SEABROOK – In the final days of his second term as County Executive, Rushern L. Baker, III thinks of what could have been. Prince George’s County had two of the three finalists spots in the running to become the new headquarters for one of the biggest agencies in the federal government.
Plans changed after President Donald Trump’s administration announced on July 11, 2017 that the project of relocating their headquarters would be scrapped due to funding and claimed it would be cheaper to build over the existing property.
Since then, leaked emails and meetings with the General Services Administration (GSA) show Trump’s involvement in the project was personal and were the reasons why the planned relocation for the FBI Headquarters was nixed.
With one of the relocation spots now up for sale and members of both House of Representatives and the Senate not supportive of the rebuilding proposal, the project is on a standstill.
For Baker, the failure to award the county as the new home of the FBI was not just a loss for those who serve the bureau and the state of Maryland, it was a new low by Trump.
“I did not have a high opinion of him anyway, but I would have never thought that he would base any personal decision based on his businesses and essentially, denied a safe work environment for the men and women that put their lives on the line,” Baker said. “I thought that would never happen, so it went from not having a high opinion of him to going extremely low.”
Calling it his No. 2 project, ranked behind the new University of Maryland Medical Center in Largo, set to open in 2021, Baker said he was heavily invested since the beginning of the FBI Headquarters bid process, visiting Washington, D.C. to talk to GSA officials over relocation plan “over 20 times” in the past four years.
Bidding for the FBI Headquarters cost the county $60 million. The deal would have made either Greenbelt or Landover, two of the three finalists, the new home for the agency.
The county would have seen a similar economic boom as witnessed in Northern Virginia when the Pentagon was constructed to hold the Department of Defense, according to Assistant Deputy Chief Administrative Officer for Economic Development David Iannucci.
“It would have been a truly historic, transformative, economical and development win for Prince George’s County,” Iannucci said. “1,100 jobs coming to the county in the form of the FBI Headquarters would rebrand the county for generations.”
The current headquarters in the Hoover Building is in current disrepair, with sections deemed too hazardous to work in. Parts of the agency are currently leasing office space throughout the metropolitan region to operate efficiently due to the building’s limitations, Iannucci said.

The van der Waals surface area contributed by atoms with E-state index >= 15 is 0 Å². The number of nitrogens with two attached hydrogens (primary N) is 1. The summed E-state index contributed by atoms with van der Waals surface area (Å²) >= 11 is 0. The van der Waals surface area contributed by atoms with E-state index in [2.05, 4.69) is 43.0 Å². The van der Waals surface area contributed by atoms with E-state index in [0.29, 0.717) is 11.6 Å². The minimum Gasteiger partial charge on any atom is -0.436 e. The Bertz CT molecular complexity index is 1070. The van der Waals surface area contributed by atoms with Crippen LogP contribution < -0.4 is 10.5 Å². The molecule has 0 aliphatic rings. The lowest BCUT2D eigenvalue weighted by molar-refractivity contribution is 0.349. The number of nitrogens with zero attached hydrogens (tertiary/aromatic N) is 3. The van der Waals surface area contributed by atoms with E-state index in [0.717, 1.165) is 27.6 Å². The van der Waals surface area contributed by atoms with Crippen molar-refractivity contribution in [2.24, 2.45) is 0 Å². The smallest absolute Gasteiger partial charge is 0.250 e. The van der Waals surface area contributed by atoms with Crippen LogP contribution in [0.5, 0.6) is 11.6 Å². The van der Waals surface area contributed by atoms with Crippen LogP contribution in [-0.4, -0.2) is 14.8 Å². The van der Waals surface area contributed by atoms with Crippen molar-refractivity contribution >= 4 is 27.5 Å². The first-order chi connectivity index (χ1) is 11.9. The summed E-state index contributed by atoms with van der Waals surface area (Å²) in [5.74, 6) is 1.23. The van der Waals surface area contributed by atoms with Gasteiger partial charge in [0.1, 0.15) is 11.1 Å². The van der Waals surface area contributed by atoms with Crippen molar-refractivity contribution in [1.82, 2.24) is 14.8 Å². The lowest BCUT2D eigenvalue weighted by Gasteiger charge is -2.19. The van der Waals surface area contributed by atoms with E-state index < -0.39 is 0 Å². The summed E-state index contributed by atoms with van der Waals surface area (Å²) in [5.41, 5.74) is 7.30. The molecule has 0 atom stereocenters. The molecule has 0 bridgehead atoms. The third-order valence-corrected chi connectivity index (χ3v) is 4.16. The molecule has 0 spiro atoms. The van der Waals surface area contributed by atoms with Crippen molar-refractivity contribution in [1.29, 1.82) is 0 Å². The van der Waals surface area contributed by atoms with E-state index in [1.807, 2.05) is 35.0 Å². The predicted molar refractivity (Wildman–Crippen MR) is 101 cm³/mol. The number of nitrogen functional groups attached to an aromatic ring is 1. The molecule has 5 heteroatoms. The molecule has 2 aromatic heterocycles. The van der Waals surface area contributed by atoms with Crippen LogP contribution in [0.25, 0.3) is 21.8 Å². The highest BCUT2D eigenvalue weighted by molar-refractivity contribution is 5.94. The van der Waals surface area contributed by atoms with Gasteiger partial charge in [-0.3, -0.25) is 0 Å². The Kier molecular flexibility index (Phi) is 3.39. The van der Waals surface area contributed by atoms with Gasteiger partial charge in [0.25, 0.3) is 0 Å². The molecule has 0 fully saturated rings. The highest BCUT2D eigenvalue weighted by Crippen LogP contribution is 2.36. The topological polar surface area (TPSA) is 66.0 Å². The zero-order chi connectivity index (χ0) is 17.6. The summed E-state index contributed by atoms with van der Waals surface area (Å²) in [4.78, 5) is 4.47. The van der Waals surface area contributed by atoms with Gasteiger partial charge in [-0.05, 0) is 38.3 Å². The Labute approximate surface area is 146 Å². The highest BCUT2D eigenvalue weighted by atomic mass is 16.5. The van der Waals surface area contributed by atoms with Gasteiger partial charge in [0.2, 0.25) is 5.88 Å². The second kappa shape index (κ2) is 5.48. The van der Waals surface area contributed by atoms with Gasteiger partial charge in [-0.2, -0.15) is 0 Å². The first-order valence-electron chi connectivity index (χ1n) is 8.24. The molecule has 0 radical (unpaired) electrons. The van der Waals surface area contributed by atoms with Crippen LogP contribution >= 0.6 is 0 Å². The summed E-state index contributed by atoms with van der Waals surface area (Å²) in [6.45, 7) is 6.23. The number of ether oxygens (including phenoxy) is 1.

However, the stalled plans may no longer include Landover. As Lerner Enterprises, the owners of the property, placed an advertisement in the Washington Business Journal, announcing the sale of the 80-acre property that was formally Landover Mall.
Representatives for Lerner were not contacted for comment.
“I think this was a loss for the state,” Baker said. “It was not just moving the FBI building, it was about building a consolidated office for these men and women, so I think it is a great loss from an economic development standpoint but also from a decency one.”
Iannucci said that he and county officials were not shocked by the decision by the organization to start fielding offers for the site as it would be perfect for a mixed-use development.
With the crime rate dropping in historic numbers and investment projects happening, the county becoming the new home for the FBI would have been an enormous accomplishment for Baker’s administration. Under his time in office, the county has approved several projects, including the MGM National Harbor resort.
House Oversight Committee released emails on Nov. 2 from administration officials, who said keeping the agency in Washington, D.C. would house less employees and cost more than the $3.6 billion proposed to build outside the city. In August, a GSA report confirmed that Trump was more involved in the process and participated in meetings over the bidding process.
Five Democratic lawmakers sent a letter to White House chief of staff, John F. Kelly, asking for more documentation and planned not to include more funding if the D.C project resumes.
“We are looking at a stalemate,” Iannucci said. “We are looking at nothing happening for some time to the great frustration for all of use in Prince George’s County…So we are disappointed and frustrated and greatly disturbed for the lack of accountability in this process.”
News on Trump’s involvement in the process is another sign to Democratic lawmakers that the president, who owns a hotel a block away from the Hoover building, is putting personal gain over the best solution for the agency. Original plans were to sell the Hoover building to offset construction costs and selling it to a competitor could hurt Trump’s hotel.
“The president and his administration have employed faulty and misleading reasoning to keep the FBI in its current location and have displayed an alarming lack of transparency and accountability with Congress,” Maryland Congressman Anthony Brown said.
“These new documents solidify my original suspicion that President Trump is politicizing this critical national security project to disrupt the men and women of the FBI – an agency he has long attacked – and protect his bottom line.”
With County Executive-elect Angela Alsobrooks set to take over on Dec. 3, both Baker and Iannucci hope that her administration continues perusing the project.
“My advice to her would be to push hard and weigh on our federal partners to make sure they go forward with their plans to force the president’s hand,” Baker said. “They have to have a new consolidated FBI building, and Prince George’s County should be in position to be competitive for that.”